With the leaked image of the LGA 1700 compared to the LGA 1200, it paints Intel’s plans with 12th generational Alder Lake-S and onwards. This CPU socket sheds away its usual square-shaped substrate for a larger, rectangular-shaped form factor. The chipmaker always followed the square-shaped CPUs for its mainstream and HEDT CPUs. End of an era? The LGA 1700 is a mainstream socket and will house Alder Lake-S and the distant future Meteor Lake-S.
The LGA 1200 is designed for two CPU generations- the Comet Lake-S and the upcoming 11th generation Rocket Lake-set to release early next year. The Z590 chipset will be released with it. While one will raise concerns about its commercial lifespan before it is declared it as EOL to make way for the next architecture, chipset and socket. oof!
What’s in the substrate?
It is too early to say anything about the Alder Lake-S CPUs. But what’s known so far it would use 10nm SuperFIN based architecture. The LGA 1200 measures 37.5 mm x 37.5 mm, while the LGA 1700 is 37.5 mm x 45 mm. The numbering on the LGA sockets indicates the number of pins. Therefore, Alder Lake uses 1,700 pins. The increase in size and pins is needed as it will use a combination of high performing Golden Cove CPU cores with low-power Gracemount Cores. It is very likely to see a 16-core 32-thread Alder Lake since it was spotted in the wild. But as of now, any leaks should be taken with a grain of salt. But it is assumed to support PCIe 5.0 and DDR5. Naturally, it will be accompanied with a new chipset.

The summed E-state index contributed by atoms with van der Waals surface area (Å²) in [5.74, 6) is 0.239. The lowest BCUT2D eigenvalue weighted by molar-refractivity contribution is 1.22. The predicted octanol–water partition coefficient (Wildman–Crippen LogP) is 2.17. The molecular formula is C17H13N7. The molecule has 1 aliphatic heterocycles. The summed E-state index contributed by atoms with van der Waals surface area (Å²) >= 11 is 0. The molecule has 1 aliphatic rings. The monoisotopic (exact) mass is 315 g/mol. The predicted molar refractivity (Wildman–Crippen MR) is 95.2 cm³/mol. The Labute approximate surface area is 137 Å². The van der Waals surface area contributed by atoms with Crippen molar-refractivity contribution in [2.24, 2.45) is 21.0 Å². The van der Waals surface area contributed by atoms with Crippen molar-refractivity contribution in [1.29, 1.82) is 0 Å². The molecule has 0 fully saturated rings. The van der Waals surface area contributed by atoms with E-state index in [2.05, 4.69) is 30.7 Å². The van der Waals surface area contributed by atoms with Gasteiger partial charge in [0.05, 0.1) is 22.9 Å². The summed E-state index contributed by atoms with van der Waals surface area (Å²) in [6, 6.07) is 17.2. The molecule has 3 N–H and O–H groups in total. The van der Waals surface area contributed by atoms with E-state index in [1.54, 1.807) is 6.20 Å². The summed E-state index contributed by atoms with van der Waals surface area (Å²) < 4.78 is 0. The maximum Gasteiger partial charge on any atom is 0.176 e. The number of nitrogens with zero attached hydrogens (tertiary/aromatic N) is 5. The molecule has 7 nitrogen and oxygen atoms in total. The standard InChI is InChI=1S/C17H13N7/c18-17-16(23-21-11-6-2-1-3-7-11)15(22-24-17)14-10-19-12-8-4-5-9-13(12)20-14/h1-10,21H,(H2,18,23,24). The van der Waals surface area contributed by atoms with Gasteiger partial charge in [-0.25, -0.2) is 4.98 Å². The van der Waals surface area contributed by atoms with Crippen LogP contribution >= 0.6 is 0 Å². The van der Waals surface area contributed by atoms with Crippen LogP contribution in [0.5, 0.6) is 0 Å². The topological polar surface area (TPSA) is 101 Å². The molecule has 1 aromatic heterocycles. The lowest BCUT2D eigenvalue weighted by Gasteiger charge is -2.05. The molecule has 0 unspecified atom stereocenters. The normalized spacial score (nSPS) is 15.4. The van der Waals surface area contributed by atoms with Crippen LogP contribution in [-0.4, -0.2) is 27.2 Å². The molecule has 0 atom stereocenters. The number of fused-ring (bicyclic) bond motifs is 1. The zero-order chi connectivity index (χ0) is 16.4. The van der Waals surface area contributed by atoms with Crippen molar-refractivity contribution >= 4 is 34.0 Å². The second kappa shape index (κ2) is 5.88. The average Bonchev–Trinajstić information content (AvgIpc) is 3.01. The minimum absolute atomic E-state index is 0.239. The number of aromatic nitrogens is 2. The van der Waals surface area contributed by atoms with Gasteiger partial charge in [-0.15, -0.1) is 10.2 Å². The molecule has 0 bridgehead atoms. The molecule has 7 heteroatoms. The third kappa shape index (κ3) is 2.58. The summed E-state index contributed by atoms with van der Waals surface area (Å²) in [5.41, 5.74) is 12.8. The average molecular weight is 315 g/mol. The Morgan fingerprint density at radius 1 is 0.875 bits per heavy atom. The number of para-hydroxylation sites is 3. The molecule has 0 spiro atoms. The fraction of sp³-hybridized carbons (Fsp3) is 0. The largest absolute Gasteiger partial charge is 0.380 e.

What holds for the distant future
With a change like this, the aftermarket CPU coolers exclusively designed for LGA 1700. This also means it will cut aftermarket CPU cooler’s cross-platform support with AMD. But the upcoming Ryzen 5000 series will be the last to use AM4 socket, based on AMD’s schedule at the time the OG Zen was announced. AM4 housed up to 16 families consisting about 113 CPUs- from Carrizo Pro through APU and APU Pro SKUs all the way till Ryzen 5000 series.
Will AMD take a similar approach with its PGA socket? Who knows! Hopefully, Intel will have a better SKU numbering.